Today is World AIDS Day. The number of people living with HIV in the world is roughly equal to the population of Canada. HIV still disproportionately affects Africa — of the 37 million people globally who are living with HIV, 19.6 million live in eastern and southern Africa.
The number of people living with HIV in the world is roughly equal to the population of Canada. ~ Katy Weinberg, Program Manager, Global Health Program at Boston Children’s Hospital
HIV care is what brought me to Zambia in 2006 as an HIV prevention and awareness specialist with the U.S. Peace Corps, to live with a rural community with no running water or electricity and figure out how I could add value through teaching about HIV and creating youth-friendly spaces.
A look at HIV and AIDS in Zambia
When I was in Zambia, 1 in 5 people were HIV positive. Since that time, Zambia has made large strides in combating HIV with a 24% reduction in new infections since 2010 but the country still has approximately 60,000 new HIV infections and 21,000 AIDS-related deaths each year. Zambia also remains one of the top 10 countries in the world for the number of people living with HIV/AIDS. Over 90% of Zambians have heard of HIV, but data suggests that only 39% of people (slightly higher in youth ages 15 to 24, with 42 percent of young women and 47 percent of young men) have a thorough knowledge of the virus. Comprehensive sex education was added to school curriculums in 2016, and additional strategies targeted out of school adolescents. However, 39 percent of 15 to 24 year olds have not completed primary education and have therefore not been exposed to the in-school sex education curriculums.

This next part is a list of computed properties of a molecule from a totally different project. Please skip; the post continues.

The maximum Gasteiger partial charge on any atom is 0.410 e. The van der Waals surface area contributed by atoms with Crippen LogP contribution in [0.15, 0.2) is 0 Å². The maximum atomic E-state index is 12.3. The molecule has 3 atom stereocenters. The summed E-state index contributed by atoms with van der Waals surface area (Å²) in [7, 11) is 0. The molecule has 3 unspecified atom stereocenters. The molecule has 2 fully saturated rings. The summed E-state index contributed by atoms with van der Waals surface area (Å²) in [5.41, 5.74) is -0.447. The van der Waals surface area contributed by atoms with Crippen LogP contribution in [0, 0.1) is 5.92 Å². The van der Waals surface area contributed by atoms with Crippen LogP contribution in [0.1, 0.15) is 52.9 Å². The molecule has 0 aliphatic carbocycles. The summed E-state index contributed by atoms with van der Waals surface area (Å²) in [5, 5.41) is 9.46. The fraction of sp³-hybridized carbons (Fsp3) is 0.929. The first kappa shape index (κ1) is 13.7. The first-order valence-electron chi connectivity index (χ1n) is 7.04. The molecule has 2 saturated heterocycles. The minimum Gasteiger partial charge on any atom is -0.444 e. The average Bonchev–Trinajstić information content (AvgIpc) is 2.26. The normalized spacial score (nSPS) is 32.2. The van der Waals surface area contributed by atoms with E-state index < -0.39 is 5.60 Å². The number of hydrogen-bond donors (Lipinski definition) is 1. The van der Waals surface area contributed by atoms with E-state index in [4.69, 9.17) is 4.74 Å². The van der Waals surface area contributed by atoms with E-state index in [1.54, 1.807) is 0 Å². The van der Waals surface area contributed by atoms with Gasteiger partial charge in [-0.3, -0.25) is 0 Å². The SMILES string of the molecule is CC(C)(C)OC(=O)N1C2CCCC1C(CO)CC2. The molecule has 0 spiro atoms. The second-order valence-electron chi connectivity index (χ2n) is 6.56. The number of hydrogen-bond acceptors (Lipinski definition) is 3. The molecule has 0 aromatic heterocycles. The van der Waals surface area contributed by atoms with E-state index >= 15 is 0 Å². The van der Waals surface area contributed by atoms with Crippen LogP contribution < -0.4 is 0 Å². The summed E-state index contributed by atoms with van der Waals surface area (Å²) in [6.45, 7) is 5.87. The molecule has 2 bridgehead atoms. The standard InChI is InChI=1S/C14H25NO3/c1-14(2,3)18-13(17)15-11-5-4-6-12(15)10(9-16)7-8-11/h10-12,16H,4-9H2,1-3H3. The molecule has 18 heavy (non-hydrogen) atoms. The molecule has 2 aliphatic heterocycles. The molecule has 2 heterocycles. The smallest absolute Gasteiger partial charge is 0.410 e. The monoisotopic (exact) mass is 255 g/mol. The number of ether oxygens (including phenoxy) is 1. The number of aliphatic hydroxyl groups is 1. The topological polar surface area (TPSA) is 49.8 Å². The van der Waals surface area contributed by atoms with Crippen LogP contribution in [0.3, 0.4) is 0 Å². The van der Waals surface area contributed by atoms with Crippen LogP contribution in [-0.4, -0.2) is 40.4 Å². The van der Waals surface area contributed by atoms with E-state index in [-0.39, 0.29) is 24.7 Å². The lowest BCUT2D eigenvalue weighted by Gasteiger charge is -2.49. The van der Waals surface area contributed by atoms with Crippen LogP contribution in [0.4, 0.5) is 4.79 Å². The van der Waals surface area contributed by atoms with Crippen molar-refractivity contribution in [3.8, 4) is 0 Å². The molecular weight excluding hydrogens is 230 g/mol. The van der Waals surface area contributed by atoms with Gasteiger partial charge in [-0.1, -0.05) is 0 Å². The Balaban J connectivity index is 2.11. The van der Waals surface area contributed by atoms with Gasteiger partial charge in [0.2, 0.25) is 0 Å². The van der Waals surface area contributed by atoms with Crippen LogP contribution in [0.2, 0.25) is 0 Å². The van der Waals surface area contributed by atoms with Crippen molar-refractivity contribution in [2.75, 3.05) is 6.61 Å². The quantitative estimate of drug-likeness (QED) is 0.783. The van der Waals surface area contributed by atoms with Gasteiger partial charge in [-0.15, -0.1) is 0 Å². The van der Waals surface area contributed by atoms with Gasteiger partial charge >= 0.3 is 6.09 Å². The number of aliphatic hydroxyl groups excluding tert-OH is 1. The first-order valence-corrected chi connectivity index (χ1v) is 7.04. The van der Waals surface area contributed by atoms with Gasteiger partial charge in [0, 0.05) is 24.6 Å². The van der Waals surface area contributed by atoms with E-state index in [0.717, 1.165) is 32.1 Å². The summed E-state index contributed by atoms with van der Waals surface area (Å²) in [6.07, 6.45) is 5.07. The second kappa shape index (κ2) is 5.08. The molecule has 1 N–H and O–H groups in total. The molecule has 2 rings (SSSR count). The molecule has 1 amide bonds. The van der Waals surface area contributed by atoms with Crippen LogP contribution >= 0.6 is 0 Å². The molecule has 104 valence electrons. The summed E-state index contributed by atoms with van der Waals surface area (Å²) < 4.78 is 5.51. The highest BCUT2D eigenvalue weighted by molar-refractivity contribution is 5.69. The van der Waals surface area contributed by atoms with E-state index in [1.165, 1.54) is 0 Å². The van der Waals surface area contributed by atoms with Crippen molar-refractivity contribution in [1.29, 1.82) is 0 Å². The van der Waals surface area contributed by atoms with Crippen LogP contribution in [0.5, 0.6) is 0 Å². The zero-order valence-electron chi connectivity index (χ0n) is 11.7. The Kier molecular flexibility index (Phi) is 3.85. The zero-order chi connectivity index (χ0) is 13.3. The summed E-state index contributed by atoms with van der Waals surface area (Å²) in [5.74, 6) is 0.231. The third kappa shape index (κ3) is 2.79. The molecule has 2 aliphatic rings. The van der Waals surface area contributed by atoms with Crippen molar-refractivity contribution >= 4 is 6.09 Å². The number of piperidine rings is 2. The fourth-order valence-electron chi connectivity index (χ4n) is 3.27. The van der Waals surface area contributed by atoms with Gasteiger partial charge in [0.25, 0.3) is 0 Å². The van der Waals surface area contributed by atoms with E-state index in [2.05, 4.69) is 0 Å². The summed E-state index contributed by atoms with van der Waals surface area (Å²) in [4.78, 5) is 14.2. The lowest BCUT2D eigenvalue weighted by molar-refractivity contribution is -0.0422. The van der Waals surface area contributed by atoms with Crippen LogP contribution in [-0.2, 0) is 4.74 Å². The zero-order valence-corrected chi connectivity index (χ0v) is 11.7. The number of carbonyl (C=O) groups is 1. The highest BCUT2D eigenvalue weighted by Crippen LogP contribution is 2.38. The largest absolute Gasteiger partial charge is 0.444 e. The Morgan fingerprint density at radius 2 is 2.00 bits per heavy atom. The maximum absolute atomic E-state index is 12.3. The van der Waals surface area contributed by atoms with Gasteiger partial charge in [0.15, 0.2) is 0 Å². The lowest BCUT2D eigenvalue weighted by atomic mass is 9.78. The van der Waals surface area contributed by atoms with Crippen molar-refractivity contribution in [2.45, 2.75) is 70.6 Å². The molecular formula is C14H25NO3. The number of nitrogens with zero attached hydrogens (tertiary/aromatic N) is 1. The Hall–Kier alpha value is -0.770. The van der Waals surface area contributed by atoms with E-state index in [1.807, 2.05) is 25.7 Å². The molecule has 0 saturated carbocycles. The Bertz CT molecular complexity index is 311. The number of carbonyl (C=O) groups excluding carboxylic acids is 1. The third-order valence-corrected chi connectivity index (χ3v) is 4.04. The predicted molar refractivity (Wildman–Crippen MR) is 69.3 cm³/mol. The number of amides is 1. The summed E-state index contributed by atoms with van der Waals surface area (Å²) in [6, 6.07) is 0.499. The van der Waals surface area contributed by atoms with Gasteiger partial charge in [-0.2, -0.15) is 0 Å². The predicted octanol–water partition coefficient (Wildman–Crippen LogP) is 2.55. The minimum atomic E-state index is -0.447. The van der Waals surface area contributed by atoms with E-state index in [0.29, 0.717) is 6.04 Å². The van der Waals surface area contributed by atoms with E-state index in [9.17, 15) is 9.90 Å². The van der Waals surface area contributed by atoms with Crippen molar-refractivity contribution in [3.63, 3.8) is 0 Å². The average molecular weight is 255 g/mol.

How Boston Children’s Global Health Program is helping
To address this lack of knowledge, my Zambian counterpart Emmanuel Banda and I held focus groups in rural, semi-urban and urban areas of Zambia with over 100 youth to find out what they worried about in regards to HIV. Universally, they answered that they were concerned about the high rate of transactional sex among their peers (i.e. sex in exchange for hair extensions or talk time, etc.). We teamed up with Boston Children’s Hospital Center for Media and Child Health as well as Ephraim Sekeleti Mutalange, Son of Africa. This music video, “Worth More,” is the result.
The Global Health Program at Boston Children’s Hospital works to support our clinicians and caregivers to partner globally for sustainable solutions in care delivery and public health. This project gave me an opportunity to apply my skillset and knowledge base while understanding some of the challenges and triumphs our caregivers have while working in the field to strengthen healthcare systems, advocate, research or provide care delivery or education as a way of sustainably improving the health of children worldwide.
Boston Children’s Global Health Program thanks the Aerosmith Endowment Fund for Prevention and Treatment of AIDS and HIV Infections for helping to fund this project.
Learn more about Boston Children’s Global Health Program.
About the blogger: Katy Weinberg, MBA is the program manager for the Global Health Program at Boston Children’s Hospital and a 2019 MPH candidate at the Harvard School of Public Health.